19 February 2008

Book review: Double Nickels On the Dime (331/3)

To me, the primary appeal of the Minutemen has always been their friendly, unassuming vibe. I love the high energy, the instrumental chops and the angry-young-prole-with-a-library-card lyrics. But it's the fact that they always come off like dudes hanging out and jamming, regardless of what they're singing about, that's always kept me coming back.

Double Nickels, as it turns out, is ideal fodder for the 331/3 series. It's brimming with material, there's interesting stories behind many of the songs, the lyrics bear close listening, and it's the product of collaboration that includes contributions from more than just the band's principal members. Many of those involved were quite willing to talk, and Michael T. Fournier (who, by the way, teaches a class in the history of punk rock at Tufts; are you kidding me?) does a fine job of whittling those stories down to a concise and well-organised summary of the album's stories and meanings.

Fournier opens the book with a brief history of the band, follows with a brief history of the album, takes a quick detour to recount his own experiences listening to it as a teenager, and gets down to a track-by-track breakdown in less than twenty pages. He seems to feel that the point of the book is the music, so why waste time on the other stuff? I couldn't agree more.

One of the things I liked most about the book was that I learned things about Double Nickels I didn't know before. For instance, there are a few tracks I've never even heard; they were left off the CD in order to fit it on one disc. One of them is a Van Halen cover! Rest assured, this situation will soon be rectified; the vinyl is en route in the mail as I type.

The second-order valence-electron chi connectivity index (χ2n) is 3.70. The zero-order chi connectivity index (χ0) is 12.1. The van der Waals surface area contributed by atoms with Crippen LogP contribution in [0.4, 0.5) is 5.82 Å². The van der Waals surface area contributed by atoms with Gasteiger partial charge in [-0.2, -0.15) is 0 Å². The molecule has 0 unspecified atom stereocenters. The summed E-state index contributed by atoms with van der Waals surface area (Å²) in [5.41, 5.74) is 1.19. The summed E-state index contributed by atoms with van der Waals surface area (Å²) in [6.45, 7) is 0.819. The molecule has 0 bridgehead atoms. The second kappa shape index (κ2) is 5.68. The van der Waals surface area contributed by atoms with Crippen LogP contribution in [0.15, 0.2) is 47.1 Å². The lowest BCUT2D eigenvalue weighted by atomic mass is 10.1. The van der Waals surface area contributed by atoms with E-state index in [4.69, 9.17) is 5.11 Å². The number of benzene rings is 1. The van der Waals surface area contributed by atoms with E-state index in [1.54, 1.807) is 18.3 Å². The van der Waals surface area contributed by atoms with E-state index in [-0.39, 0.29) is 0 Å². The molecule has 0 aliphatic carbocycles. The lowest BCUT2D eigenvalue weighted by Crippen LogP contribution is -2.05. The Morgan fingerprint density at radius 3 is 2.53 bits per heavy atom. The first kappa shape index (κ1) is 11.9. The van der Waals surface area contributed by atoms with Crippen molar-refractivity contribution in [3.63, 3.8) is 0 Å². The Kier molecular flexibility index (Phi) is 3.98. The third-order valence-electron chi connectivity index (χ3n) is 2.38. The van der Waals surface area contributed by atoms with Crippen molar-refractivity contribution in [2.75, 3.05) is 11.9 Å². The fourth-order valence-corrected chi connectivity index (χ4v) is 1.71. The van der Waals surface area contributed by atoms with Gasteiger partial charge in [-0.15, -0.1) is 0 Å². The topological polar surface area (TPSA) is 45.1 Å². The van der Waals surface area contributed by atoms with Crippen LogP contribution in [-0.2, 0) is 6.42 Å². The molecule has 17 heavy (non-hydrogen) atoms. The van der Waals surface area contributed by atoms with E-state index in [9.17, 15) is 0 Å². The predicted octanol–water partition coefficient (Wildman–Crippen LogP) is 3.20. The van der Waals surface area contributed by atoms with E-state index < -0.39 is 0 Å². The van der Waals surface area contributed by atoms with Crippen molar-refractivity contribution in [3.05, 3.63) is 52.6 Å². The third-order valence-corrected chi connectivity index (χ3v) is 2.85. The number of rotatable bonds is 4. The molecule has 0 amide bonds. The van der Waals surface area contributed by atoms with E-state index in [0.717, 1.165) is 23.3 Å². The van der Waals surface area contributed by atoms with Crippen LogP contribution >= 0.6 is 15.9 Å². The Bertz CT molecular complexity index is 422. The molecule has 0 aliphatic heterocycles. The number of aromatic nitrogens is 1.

I also didn't know that the running order was determined in a manner similar to a fantasy sports draft (Fournier's analogy): each member had one side, and they took turns picking songs for it. Anything unselected went on side four. I also didn't realise how many of the songs had lyrics written by some of the band's friends, including Black Flag's Chuck Dukowski and Henry Rollins. The idea was apparently, to keep the music fresh by incorporating outside ideas. The album never gets boring over the course of four sides and more than forty songs, so that seems to have worked out.

What works best of all here is Fournier's writing. Like the Minutemen's music, it's breezy and casual. Rather than coming off like the dry observations of a college professor (which...), Fournier's prose reads like the musings of your buddy who's really into this album, knows a bunch of neat stuff about it, and can't wait to tell you. Asides, interjections and unnecessary exclamation points abound, all of them adding up the a 100 page speil that perfectly fits its subject. Double Nickels greatest triumph may be that it is simultaneously dense and highly accessible. By packing his book with facts and insights while keeping it simple and readable, Fournier has followed the band's example and done the album proud.

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